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Volkswagen Accepts UAW Unionization Vote at Tennessee Plant

Volkswagen accepts UAW decision (Credits: Axios)

The unionization vote at the Volkswagen plant in Tennessee has been certified by the National Labor Relations Board (NLRB), according to a Tuesday announcement from the manufacturer and the United Auto Workers (UAW). Workers at the Chattanooga plant voted two weeks ago, with 73 percent, or 2,628 staffers, in favor of unionization, and 27 percent against, representing 985 employees.

“Volkswagen and union workers around the world have a long history of successfully building vehicles together, and we are jointly committed to a strong and successful future at Volkswagen Chattanooga with the UAW,” the automaker and UAW said in a joint statement on Tuesday.

“We share many common goals: providing a positive working environment where employees are well compensated for their hard work building quality vehicles and share in the company’s success.”

UAW Volkswagen Tennessee plant vote (Credits: Reuters)

Previously, workers at the Chattanooga plant twice rejected joining the union, most recently in 2019. But this month, they became the latest in many facilities to join UAW under its leader, Shawn Fain.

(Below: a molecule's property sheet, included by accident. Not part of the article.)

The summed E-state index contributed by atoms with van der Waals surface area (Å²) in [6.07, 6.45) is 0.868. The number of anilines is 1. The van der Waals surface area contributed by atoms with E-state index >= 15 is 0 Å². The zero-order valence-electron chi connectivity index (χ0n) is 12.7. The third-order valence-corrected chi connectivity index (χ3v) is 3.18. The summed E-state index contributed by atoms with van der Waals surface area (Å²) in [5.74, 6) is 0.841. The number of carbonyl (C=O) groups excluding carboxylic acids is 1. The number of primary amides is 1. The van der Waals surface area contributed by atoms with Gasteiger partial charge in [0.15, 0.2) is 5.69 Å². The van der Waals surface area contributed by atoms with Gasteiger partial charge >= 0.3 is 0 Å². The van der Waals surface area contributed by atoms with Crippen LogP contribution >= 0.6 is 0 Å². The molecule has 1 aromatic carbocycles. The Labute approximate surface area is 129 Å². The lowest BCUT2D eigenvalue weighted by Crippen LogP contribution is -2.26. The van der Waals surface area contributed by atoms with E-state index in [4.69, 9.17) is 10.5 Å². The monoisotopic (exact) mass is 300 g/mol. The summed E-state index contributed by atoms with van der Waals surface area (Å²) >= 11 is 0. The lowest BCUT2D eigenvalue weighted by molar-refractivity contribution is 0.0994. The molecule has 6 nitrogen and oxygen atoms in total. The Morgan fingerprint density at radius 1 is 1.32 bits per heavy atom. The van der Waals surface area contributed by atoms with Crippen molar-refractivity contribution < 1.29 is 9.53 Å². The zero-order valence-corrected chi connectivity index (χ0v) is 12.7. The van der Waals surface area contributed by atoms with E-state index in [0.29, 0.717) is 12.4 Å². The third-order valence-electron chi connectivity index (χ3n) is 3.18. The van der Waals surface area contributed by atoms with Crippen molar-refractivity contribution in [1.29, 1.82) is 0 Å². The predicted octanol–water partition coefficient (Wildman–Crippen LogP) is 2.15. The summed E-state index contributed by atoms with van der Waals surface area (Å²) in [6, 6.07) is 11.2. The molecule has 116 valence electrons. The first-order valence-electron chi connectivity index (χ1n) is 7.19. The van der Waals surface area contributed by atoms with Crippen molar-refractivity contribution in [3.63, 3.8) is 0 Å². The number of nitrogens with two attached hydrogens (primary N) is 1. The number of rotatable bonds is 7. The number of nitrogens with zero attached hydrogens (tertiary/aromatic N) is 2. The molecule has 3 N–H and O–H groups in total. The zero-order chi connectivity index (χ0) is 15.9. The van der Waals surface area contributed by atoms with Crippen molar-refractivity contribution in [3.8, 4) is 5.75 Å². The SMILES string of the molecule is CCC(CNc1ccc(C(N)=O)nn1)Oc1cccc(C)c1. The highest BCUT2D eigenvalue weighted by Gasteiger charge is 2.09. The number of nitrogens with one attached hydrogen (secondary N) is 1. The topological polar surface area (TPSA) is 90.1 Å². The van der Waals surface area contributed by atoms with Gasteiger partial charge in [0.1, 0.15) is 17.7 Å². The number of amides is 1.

In the joint statement, Volkswagen and UAW said they are now “focused” on reaching a “fair” agreement. “Both sides are now focused on collective bargaining and entering negotiations in the spirit of working together to reach a fair agreement and build world-class automobiles together,” they said.

Unionization vote at Tennessee VW (Credits: The Hill)

Workers at a Mercedes factory in Alabama will be voting next month on whether they want to join UAW. The successful vote in Tennessee came as the six governors of Southern states warned workers against joining UAW, arguing it would hinder their job security and the “values we live by.”

Fain’s union led a walkout last year on the former “Big Three” automakers and was finally able to reach an agreement with all three – General Motors, Ford, and Stellantis – in October following a six-week strike.

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